Mr. Griffith, of Covington, Ky., deposed that on the morning in question he was at the house of Elijah Kite before any other, except Snowfield, the watchman. Patterson came up with others, but I told them to do nothing until the authorities were present. Patterson than opened the front windows and got in; after he got in I heard a pistol shot, and immediately after he came out with his finger and face bleeding.--About that time Mrs. Kite came out of the house into the back yard, and she said they had her locked out. She did not go into the house any more until the marshal came and had the house broken open; when the house was entered, I went in and saw the young man and woman only; I caught hold of the young man and led him in the front yard; while I was there, the three living children were led out; one was bleeding at the throat, another had a gash over the head, and the infant was bleeding in the face. After this the dead child was brought out; the old man and woman were taken into the back room.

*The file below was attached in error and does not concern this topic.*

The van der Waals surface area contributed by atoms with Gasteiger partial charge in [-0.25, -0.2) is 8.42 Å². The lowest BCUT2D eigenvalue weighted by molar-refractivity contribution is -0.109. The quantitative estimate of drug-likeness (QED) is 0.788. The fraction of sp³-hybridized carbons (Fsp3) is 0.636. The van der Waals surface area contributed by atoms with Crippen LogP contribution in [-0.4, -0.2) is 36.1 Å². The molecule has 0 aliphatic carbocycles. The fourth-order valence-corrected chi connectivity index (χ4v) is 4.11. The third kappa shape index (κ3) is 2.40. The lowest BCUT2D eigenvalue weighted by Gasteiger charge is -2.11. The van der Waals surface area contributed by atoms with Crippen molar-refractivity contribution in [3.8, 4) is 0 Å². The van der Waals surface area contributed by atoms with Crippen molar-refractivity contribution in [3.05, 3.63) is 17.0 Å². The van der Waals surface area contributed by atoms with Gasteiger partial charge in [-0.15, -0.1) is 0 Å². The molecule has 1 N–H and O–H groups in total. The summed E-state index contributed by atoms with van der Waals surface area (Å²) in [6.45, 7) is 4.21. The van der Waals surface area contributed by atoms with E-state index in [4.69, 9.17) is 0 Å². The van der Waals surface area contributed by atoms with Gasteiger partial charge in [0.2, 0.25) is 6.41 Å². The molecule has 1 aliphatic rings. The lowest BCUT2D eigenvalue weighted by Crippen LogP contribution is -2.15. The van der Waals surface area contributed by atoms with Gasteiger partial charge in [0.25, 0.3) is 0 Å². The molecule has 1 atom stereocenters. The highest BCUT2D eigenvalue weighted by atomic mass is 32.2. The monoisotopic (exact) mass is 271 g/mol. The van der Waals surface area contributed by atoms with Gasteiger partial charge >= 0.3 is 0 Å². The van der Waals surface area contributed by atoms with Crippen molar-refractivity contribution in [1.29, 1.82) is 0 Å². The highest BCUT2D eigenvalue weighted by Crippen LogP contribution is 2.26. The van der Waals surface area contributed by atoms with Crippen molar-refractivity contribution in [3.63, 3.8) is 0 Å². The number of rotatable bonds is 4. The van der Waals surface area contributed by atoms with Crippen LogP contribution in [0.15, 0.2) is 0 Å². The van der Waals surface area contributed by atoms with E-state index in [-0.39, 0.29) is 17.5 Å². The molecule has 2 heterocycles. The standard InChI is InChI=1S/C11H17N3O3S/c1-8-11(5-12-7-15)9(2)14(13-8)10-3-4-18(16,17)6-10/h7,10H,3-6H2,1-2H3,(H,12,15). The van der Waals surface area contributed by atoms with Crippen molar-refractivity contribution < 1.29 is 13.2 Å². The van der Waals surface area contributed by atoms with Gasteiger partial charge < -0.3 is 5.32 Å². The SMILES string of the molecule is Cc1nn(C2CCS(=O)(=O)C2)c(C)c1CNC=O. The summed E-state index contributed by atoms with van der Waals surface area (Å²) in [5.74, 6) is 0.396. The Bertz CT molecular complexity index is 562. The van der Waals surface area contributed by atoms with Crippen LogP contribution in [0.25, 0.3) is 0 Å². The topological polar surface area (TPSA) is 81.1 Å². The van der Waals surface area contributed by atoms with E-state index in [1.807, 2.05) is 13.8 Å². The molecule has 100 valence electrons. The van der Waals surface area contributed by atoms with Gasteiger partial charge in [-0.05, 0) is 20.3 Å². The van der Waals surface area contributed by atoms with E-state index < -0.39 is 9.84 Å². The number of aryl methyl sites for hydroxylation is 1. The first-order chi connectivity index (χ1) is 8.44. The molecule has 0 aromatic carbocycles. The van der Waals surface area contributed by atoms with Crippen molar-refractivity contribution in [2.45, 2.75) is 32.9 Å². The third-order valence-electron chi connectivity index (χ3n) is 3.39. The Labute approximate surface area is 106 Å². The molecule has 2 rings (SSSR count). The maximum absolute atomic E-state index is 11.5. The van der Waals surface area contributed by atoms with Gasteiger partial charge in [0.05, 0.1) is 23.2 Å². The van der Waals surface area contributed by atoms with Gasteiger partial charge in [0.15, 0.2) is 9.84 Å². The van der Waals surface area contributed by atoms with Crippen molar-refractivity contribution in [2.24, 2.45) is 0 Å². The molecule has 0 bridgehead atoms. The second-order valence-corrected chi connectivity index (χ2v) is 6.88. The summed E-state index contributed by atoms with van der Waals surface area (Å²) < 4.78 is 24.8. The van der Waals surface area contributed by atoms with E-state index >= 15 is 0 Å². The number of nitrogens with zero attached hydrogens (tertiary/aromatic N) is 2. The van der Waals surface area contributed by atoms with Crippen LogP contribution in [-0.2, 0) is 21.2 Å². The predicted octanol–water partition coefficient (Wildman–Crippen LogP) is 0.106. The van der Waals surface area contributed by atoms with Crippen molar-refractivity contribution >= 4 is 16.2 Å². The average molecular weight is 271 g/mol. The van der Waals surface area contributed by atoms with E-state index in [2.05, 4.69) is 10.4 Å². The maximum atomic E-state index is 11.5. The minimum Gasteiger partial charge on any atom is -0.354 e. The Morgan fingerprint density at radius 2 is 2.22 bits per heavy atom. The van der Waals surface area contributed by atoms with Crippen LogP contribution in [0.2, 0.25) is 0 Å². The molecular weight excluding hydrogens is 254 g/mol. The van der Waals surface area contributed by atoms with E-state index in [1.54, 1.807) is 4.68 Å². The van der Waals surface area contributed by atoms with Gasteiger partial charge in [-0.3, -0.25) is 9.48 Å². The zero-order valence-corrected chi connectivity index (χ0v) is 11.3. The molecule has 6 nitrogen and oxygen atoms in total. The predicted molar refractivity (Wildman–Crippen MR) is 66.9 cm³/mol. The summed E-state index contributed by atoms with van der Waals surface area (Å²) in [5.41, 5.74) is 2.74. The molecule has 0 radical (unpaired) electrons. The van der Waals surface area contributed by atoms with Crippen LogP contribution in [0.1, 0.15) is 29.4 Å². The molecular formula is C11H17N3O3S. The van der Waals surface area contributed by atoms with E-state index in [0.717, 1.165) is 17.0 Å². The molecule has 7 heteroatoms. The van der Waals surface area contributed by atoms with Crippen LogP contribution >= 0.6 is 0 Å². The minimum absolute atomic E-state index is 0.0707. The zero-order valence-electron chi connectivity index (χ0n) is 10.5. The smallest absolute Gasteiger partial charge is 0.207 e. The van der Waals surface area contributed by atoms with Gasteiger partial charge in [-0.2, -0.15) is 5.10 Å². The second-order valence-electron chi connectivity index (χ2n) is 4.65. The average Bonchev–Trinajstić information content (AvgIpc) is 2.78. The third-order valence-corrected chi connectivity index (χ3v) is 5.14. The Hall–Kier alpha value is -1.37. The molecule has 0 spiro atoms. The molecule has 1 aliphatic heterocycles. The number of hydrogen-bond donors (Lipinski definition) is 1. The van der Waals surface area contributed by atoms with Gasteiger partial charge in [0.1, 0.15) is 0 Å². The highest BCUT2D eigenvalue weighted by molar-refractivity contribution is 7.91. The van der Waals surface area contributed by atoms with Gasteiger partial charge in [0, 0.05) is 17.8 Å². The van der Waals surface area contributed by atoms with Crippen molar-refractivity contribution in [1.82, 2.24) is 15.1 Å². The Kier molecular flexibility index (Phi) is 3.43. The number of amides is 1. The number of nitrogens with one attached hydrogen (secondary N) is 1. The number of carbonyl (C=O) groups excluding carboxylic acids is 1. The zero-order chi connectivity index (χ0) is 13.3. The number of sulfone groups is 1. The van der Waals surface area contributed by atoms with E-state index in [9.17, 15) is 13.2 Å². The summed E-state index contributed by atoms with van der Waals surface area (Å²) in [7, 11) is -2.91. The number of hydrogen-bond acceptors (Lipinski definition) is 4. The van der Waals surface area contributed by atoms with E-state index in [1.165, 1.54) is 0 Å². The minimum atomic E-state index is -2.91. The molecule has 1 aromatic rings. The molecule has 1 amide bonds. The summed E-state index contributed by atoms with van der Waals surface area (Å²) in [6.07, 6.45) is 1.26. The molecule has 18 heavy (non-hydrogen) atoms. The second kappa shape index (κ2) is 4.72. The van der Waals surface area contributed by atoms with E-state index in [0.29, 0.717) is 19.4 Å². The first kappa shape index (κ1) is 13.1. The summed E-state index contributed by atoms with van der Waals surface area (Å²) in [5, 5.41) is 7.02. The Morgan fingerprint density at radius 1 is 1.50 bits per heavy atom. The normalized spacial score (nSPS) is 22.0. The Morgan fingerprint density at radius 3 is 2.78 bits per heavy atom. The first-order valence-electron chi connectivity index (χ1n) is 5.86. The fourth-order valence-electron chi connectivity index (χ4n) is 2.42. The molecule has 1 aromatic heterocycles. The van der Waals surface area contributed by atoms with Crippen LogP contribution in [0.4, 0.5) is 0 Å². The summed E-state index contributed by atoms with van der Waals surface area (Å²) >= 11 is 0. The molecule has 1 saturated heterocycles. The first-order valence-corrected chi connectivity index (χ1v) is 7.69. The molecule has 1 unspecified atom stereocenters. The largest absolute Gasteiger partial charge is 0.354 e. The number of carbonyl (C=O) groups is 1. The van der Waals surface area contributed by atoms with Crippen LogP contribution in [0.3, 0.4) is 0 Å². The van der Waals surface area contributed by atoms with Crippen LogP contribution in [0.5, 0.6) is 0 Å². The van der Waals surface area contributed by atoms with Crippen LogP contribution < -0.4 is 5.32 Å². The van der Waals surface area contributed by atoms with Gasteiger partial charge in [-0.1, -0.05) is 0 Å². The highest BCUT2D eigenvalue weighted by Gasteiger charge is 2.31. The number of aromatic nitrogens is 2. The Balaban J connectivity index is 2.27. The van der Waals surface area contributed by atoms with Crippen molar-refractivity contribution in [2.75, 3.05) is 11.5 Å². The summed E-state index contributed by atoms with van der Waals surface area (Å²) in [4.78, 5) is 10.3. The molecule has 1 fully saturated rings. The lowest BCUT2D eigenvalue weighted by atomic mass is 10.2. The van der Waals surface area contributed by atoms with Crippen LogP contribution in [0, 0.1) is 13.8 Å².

Here the Coroner and his jury adjourned to the jail for the purpose of taking the testimony of the elder negress, the grandmother of the children.